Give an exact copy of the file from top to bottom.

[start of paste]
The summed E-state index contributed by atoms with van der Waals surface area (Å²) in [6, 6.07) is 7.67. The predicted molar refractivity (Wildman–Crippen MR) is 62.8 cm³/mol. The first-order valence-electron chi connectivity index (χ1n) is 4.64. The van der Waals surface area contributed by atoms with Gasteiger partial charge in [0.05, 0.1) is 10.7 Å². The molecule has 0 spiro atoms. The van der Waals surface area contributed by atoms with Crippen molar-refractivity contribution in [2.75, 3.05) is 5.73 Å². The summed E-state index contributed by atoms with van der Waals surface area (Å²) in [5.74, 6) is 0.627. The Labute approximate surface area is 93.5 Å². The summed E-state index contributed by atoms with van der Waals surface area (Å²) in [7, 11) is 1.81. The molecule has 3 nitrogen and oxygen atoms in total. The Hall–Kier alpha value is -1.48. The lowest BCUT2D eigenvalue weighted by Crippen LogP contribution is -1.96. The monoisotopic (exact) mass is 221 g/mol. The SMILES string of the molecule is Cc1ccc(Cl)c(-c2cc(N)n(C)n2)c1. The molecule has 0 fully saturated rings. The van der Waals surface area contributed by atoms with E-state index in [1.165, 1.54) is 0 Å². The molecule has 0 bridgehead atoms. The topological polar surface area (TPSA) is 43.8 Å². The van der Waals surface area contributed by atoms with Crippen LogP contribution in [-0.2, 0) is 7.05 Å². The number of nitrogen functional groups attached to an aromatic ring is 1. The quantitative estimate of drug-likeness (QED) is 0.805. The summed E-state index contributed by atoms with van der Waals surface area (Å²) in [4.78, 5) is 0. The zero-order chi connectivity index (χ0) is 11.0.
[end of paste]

The summed E-state index contributed by atoms with van der Waals surface area (Å²) in [6, 6.07) is 7.67. The predicted molar refractivity (Wildman–Crippen MR) is 62.8 cm³/mol. The first-order valence-electron chi connectivity index (χ1n) is 4.64. The van der Waals surface area contributed by atoms with Gasteiger partial charge in [0.05, 0.1) is 10.7 Å². The molecule has 0 spiro atoms. The van der Waals surface area contributed by atoms with Crippen molar-refractivity contribution in [2.75, 3.05) is 5.73 Å². The summed E-state index contributed by atoms with van der Waals surface area (Å²) in [5.74, 6) is 0.627. The Labute approximate surface area is 93.5 Å². The summed E-state index contributed by atoms with van der Waals surface area (Å²) in [7, 11) is 1.81. The molecule has 3 nitrogen and oxygen atoms in total. The Hall–Kier alpha value is -1.48. The lowest BCUT2D eigenvalue weighted by Crippen LogP contribution is -1.96. The monoisotopic (exact) mass is 221 g/mol. The SMILES string of the molecule is Cc1ccc(Cl)c(-c2cc(N)n(C)n2)c1. The molecule has 0 fully saturated rings. The van der Waals surface area contributed by atoms with E-state index in [1.165, 1.54) is 0 Å². The molecule has 0 bridgehead atoms. The topological polar surface area (TPSA) is 43.8 Å². The van der Waals surface area contributed by atoms with Crippen LogP contribution in [-0.2, 0) is 7.05 Å². The number of nitrogen functional groups attached to an aromatic ring is 1. The quantitative estimate of drug-likeness (QED) is 0.805. The summed E-state index contributed by atoms with van der Waals surface area (Å²) in [4.78, 5) is 0. The zero-order chi connectivity index (χ0) is 11.0.